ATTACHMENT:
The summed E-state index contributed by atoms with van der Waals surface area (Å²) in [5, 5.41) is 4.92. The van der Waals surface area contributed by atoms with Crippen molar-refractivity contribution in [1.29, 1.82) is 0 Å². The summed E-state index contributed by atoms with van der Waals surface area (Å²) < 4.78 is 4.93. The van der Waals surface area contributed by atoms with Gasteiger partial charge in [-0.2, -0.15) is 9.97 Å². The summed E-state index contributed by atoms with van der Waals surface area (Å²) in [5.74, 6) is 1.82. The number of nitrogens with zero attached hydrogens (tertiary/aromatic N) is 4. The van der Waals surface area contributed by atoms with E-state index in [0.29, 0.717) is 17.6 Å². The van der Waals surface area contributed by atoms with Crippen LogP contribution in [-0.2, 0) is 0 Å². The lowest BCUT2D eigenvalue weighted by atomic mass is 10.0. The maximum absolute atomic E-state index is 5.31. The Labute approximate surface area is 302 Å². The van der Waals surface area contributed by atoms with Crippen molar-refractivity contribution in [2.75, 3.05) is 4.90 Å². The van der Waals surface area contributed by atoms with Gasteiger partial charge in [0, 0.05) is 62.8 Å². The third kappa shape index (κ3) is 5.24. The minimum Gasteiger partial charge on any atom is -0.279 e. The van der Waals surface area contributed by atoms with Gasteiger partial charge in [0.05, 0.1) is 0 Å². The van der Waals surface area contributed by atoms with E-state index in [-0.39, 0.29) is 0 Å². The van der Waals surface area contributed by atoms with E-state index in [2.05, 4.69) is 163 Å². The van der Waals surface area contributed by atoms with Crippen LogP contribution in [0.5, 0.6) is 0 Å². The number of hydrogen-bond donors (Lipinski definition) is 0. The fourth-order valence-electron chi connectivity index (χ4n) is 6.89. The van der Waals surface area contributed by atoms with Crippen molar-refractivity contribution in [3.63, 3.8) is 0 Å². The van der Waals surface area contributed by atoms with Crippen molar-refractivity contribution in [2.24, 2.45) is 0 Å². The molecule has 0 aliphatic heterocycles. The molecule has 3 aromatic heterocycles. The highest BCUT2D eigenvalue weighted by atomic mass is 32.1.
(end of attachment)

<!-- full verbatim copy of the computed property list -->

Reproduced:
The summed E-state index contributed by atoms with van der Waals surface area (Å²) in [5, 5.41) is 4.92. The van der Waals surface area contributed by atoms with Crippen molar-refractivity contribution in [1.29, 1.82) is 0 Å². The summed E-state index contributed by atoms with van der Waals surface area (Å²) < 4.78 is 4.93. The van der Waals surface area contributed by atoms with Gasteiger partial charge in [-0.2, -0.15) is 9.97 Å². The summed E-state index contributed by atoms with van der Waals surface area (Å²) in [5.74, 6) is 1.82. The number of nitrogens with zero attached hydrogens (tertiary/aromatic N) is 4. The van der Waals surface area contributed by atoms with E-state index in [0.29, 0.717) is 17.6 Å². The van der Waals surface area contributed by atoms with Crippen LogP contribution in [-0.2, 0) is 0 Å². The lowest BCUT2D eigenvalue weighted by atomic mass is 10.0. The maximum absolute atomic E-state index is 5.31. The Labute approximate surface area is 302 Å². The van der Waals surface area contributed by atoms with Crippen molar-refractivity contribution in [2.75, 3.05) is 4.90 Å². The van der Waals surface area contributed by atoms with Gasteiger partial charge in [0, 0.05) is 62.8 Å². The third kappa shape index (κ3) is 5.24. The minimum Gasteiger partial charge on any atom is -0.279 e. The van der Waals surface area contributed by atoms with Gasteiger partial charge in [0.05, 0.1) is 0 Å². The van der Waals surface area contributed by atoms with E-state index in [-0.39, 0.29) is 0 Å². The van der Waals surface area contributed by atoms with E-state index in [2.05, 4.69) is 163 Å². The van der Waals surface area contributed by atoms with Crippen LogP contribution in [0.5, 0.6) is 0 Å². The number of hydrogen-bond donors (Lipinski definition) is 0. The fourth-order valence-electron chi connectivity index (χ4n) is 6.89. The van der Waals surface area contributed by atoms with Crippen molar-refractivity contribution in [3.63, 3.8) is 0 Å². The van der Waals surface area contributed by atoms with Crippen molar-refractivity contribution in [2.24, 2.45) is 0 Å². The molecule has 0 aliphatic heterocycles. The molecule has 3 aromatic heterocycles. The highest BCUT2D eigenvalue weighted by atomic mass is 32.1.